Extinction Countdown

Extinction Countdown

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Biologists aren't keeping track of endangered species, GAO says


The coastal California gnatcatcher has been listed as threatened under the Endangered Species Act since 1993.  You would think that when construction of the Sky Ranch development east of San Diego was predicted to harm seven gnatcatcher breeding pairs three years ago, the government would keep close tabs on those numbers, termed “incidental take.”

Not so, says a new report issued by the U.S. Government Accountability Office this week. “Out of 497 listed species in the western states,” the report’s authors write, “GAO identified three species for which the [U.S. Fish & Wildlife] Service has a formal Web-based database for tracking cumulative take: northern spotted owl, marbled murrelet, and bull trout.”

The gnatcatcher is not so lucky.  According to the report, it is “one of the most frequently consulted-on species in southern California” but biologists simply rely on their “firsthand knowledge” of data collected within their own offices to keep tabs on the species even though they “recognize the need for a more formal method.”

The USFWS provided a biological opinion on the Sky Ranch project in 2005 and approved the take of 7 pairs in exchange for the preservation of additional habitat for the birds.  That information, however, was not subsequently used to update the bird’s overall status for which data are already scarce.

The GAO report also notes that the USFWS was not keeping abreast of which projects were in compliance with their recommendations.  In an accompanying letter, Will Shafroth, assistant secretary for Fish, Wildlife and Parks concurred with the GAO’s findings.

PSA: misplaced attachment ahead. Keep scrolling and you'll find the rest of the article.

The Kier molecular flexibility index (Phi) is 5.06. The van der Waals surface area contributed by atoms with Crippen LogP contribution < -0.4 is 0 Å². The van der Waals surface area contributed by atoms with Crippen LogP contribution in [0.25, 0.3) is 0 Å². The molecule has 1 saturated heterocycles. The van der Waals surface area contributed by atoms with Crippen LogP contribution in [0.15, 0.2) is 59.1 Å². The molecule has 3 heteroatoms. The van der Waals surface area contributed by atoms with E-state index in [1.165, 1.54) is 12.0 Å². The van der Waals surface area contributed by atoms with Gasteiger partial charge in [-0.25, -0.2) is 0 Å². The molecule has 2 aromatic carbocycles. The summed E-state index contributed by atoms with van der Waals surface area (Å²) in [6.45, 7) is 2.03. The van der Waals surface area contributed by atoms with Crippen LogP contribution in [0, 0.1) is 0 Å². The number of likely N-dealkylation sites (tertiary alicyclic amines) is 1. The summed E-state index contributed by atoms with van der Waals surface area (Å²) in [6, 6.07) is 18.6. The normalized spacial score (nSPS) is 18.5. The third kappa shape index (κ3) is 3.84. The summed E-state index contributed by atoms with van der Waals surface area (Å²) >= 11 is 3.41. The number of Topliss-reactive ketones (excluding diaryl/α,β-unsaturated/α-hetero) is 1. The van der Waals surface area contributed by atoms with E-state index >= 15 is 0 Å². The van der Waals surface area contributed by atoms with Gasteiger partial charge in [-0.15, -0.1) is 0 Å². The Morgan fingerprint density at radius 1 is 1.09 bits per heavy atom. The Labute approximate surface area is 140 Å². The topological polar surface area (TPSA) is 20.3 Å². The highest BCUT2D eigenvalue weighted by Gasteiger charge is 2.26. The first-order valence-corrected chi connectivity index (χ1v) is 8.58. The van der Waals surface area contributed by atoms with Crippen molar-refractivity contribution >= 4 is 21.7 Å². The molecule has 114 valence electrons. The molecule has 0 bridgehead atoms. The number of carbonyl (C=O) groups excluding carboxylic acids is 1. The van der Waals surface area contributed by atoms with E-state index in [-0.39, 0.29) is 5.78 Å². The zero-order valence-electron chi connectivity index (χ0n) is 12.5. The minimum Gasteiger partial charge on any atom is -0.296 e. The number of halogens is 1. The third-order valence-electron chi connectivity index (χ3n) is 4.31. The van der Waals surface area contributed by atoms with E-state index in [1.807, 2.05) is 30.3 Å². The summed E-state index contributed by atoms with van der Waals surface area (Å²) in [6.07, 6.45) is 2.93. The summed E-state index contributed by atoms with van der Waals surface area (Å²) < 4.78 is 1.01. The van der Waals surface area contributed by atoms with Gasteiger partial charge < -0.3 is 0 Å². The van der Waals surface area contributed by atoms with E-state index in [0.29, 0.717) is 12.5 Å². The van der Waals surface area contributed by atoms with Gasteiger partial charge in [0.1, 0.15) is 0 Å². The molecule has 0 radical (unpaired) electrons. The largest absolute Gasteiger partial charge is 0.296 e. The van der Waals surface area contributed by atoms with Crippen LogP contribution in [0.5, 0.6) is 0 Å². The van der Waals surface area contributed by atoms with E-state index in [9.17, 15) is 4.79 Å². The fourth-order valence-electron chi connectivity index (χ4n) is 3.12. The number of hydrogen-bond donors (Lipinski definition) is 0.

“It’s a substantial issue, and it’s something we’ve recognized for a long time,” says Noah Greenwald, an endangered species expert at the Center for Biological Diversity.

In fact, when Greenwald first started working at the organization in 1998, he reviewed 28 “biological opinions” issued by USFWS on the endangered southwestern willow flycatcher, and found that the service lacked a consistent definition of how much take could jeopardize the species.  In the end, the 28 biological opinions failed to stop any of the proposed projects from going forward, and resulted in an allowed take of 17 to 20 percent of the total population.

Greenwald calls this “death by a thousand cuts,” and says that “Year after year, they say you can take this many of the willow flycatchers or that many of the California gnatcatcher, and they don’t keep track of how many takes they’ve issued and what the total impact of that is.”

Image courtesy United States Geological Survey via Wikipedia

The views expressed are those of the author and are not necessarily those of Scientific American.

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